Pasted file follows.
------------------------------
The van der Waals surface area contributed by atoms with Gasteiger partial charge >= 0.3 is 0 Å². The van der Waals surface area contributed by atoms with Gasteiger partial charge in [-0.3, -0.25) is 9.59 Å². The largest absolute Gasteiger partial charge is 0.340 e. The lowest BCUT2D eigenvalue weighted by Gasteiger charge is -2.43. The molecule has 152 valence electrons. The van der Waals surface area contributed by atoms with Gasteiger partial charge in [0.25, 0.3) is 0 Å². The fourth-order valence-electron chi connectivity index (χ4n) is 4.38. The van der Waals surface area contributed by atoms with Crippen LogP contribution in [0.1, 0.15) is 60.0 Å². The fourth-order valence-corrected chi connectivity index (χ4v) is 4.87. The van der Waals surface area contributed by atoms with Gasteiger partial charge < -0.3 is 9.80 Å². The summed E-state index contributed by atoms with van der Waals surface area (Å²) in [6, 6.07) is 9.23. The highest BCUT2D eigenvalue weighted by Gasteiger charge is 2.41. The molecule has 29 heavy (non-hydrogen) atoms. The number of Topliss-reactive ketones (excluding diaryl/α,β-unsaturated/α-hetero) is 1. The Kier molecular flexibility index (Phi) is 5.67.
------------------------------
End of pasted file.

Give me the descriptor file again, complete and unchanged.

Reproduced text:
The van der Waals surface area contributed by atoms with Gasteiger partial charge >= 0.3 is 0 Å². The van der Waals surface area contributed by atoms with Gasteiger partial charge in [-0.3, -0.25) is 9.59 Å². The largest absolute Gasteiger partial charge is 0.340 e. The lowest BCUT2D eigenvalue weighted by Gasteiger charge is -2.43. The molecule has 152 valence electrons. The van der Waals surface area contributed by atoms with Gasteiger partial charge in [0.25, 0.3) is 0 Å². The fourth-order valence-electron chi connectivity index (χ4n) is 4.38. The van der Waals surface area contributed by atoms with Crippen LogP contribution in [0.1, 0.15) is 60.0 Å². The fourth-order valence-corrected chi connectivity index (χ4v) is 4.87. The van der Waals surface area contributed by atoms with Gasteiger partial charge < -0.3 is 9.80 Å². The summed E-state index contributed by atoms with van der Waals surface area (Å²) in [6, 6.07) is 9.23. The highest BCUT2D eigenvalue weighted by Gasteiger charge is 2.41. The molecule has 29 heavy (non-hydrogen) atoms. The number of Topliss-reactive ketones (excluding diaryl/α,β-unsaturated/α-hetero) is 1. The Kier molecular flexibility index (Phi) is 5.67.